The Obvious Interview

Published On March 14, 2012 | By Kymbo Slice | Interviews, Music

Tomorrow dawns the start of a new monthly, the aptly titled “Obvious”, a night the event’s creators refer to as “modern party music”. We wanted to learn a bit more about the individuals behind the night, as well as what’s in store for its future, so who better to chat with than the lovely Ryan Walsh, aka Local, aka a guy who’s been around the block when it comes to throwing parties in the PGH.

You might recognize Ryan from events in the late nineties/early 2000s – FLUX, Tokyo at Alto Lounge, Hijack, the Centre Street Social in Detroit (Movement 2010) and VIA as a production manager. His efforts have helped perpetuate a scene that’s thriving in 2012, and he’s back to make his mark once again. In terms of his favorite project to-date, he says, “I think my favorite project I’ve worked on is VIA. I don’t usually help until six weeks out. I know nothing of the booking and grind of getting it all together, something I usually am too picky about. I’m not financially involved. I don’t get paid. I do it because I’ve done really big events before and I know how hard the home stretch is. It is the one event series I’ve done where I am completely at service to another team’s vision. Those folks are creating something with VIA that is beyond festival, beyond party. It’s art as event and event as art. All who work on it are superior in their craft, and it is a joy to be a help to them.”

Ryan’s picky, perfectionistic tendencies are something he’s attempting to shed with his new project, Obvious, as well as his persona as DJ Local. “I’ve been really serious about what music I put forward over the years, and I’m pretty tired of stressing about getting it perfect. As a result, I have given up on genres, given up on creating some magic niche that completely works. I think the idea of being a ‘house’ or ‘techno’ DJ or producer has been over for a while. Kinda like the vinyl vs. digital debate – who gives a shit? Forget about it. If you’re good, it’s irrelevant. Whether it’s discogs or torrents, everyone has access to music. The limiting factor is time and creativity. What I stand for as an artist is to take that ubiquity of content and do something with it. So, I’ve decided I’m going to have fun in the exact moment, lay down party tracks when they should be laid, and go deep and dark otherwise. “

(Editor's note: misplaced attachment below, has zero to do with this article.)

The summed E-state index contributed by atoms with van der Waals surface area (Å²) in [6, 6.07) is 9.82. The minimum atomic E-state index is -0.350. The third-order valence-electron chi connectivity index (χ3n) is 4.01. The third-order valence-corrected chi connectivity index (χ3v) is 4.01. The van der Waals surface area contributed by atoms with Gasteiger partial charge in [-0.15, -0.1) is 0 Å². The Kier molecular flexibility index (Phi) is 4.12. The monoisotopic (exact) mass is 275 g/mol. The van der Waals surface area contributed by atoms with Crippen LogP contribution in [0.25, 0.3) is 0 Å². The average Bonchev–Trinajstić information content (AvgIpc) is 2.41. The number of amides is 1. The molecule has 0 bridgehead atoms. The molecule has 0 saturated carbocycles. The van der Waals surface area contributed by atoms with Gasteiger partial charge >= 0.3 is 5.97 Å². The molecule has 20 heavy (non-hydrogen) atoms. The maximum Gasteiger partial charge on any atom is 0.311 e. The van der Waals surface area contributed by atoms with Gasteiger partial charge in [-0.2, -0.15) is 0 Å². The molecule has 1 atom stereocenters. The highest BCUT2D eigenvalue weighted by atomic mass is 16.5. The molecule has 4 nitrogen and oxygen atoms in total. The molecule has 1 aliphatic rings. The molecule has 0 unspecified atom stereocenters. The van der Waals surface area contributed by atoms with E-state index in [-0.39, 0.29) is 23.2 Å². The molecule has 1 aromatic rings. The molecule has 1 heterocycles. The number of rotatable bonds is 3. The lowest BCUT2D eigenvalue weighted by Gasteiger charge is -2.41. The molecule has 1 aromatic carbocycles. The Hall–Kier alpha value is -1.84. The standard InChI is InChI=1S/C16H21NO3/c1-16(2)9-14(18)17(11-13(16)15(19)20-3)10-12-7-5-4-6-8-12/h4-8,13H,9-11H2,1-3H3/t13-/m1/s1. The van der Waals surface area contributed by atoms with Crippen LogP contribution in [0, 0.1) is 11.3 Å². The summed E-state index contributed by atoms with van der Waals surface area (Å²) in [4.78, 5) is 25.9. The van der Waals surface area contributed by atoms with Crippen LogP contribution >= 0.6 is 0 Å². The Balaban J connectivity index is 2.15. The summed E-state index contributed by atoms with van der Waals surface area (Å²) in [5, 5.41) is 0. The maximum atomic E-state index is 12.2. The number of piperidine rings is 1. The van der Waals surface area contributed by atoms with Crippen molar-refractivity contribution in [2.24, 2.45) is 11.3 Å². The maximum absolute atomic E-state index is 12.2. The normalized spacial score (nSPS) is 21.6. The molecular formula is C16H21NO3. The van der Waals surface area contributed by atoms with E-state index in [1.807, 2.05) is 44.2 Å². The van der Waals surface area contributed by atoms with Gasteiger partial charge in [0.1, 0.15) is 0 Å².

Ryan plans on bringing the “deep and dark” to his set for Thurday’s Obvious premiere, in which he will be opening for headliners Moldy and XXXY. “I want to calmly set the tone for Moldy & XXXY to go where they want (which will be to kill it in the most exacting way).” His set at Obvious will present a contrast to his set at the recent pop-up event that took place in Oakland, cheekily referred to as “Totally”. “We did what we thought was natural. Throw a monster entire-apartment-building party in Oakland with a killer sound system and for basically nothing. We got some other talent (shouts to Mr. Owl and Vanby). I played my own edits of west coast bass smashers, breaks, UK dub, European commercial house, driving techno from Toronto and some edits mixed together to create dubstep basslines from breaks and 2-step tracks.”

You can hear Ryan’s set in its entirety at the bottom of this post, which he graciously recorded and sent to us for your listening pleasure. “When I listened to it, did I think I created the ultimate bell-curve or triangle wave set? Nah. You can hear it on the podcast – I played with basslines, which is its own journey if that’s what you’re after. Really, it is a straight peak time house party set for a bunch of wild college kids in an empty apartment building with a huge sub. It’s not a genre, it’s a time and place.”